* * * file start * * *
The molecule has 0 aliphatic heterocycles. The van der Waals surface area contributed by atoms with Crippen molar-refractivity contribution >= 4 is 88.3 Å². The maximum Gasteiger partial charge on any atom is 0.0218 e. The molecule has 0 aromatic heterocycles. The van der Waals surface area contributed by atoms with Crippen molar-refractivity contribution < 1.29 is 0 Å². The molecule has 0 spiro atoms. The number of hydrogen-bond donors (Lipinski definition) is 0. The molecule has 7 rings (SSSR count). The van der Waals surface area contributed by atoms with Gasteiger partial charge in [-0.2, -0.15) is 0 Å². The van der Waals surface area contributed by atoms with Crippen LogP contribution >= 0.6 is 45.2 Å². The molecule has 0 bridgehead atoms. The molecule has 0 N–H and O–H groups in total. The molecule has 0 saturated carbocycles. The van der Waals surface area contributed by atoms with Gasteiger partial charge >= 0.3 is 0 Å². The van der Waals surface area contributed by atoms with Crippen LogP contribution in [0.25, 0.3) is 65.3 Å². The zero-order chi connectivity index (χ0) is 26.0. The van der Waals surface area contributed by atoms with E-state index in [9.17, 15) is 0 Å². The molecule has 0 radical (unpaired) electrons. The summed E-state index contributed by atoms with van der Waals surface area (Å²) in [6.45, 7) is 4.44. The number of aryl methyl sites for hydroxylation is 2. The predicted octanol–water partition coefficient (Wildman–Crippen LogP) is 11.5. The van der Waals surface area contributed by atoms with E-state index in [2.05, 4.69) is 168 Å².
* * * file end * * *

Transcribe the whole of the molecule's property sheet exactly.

The molecule has 0 aliphatic heterocycles. The van der Waals surface area contributed by atoms with Crippen molar-refractivity contribution >= 4 is 88.3 Å². The maximum Gasteiger partial charge on any atom is 0.0218 e. The molecule has 0 aromatic heterocycles. The van der Waals surface area contributed by atoms with Crippen molar-refractivity contribution < 1.29 is 0 Å². The molecule has 0 spiro atoms. The number of hydrogen-bond donors (Lipinski definition) is 0. The molecule has 7 rings (SSSR count). The van der Waals surface area contributed by atoms with Gasteiger partial charge in [-0.2, -0.15) is 0 Å². The van der Waals surface area contributed by atoms with Crippen LogP contribution >= 0.6 is 45.2 Å². The molecule has 0 bridgehead atoms. The molecule has 0 N–H and O–H groups in total. The molecule has 0 saturated carbocycles. The van der Waals surface area contributed by atoms with Gasteiger partial charge >= 0.3 is 0 Å². The van der Waals surface area contributed by atoms with Crippen LogP contribution in [0.25, 0.3) is 65.3 Å². The zero-order chi connectivity index (χ0) is 26.0. The van der Waals surface area contributed by atoms with E-state index in [9.17, 15) is 0 Å². The molecule has 0 radical (unpaired) electrons. The summed E-state index contributed by atoms with van der Waals surface area (Å²) in [6.45, 7) is 4.44. The number of aryl methyl sites for hydroxylation is 2. The predicted octanol–water partition coefficient (Wildman–Crippen LogP) is 11.5. The van der Waals surface area contributed by atoms with E-state index in [2.05, 4.69) is 168 Å².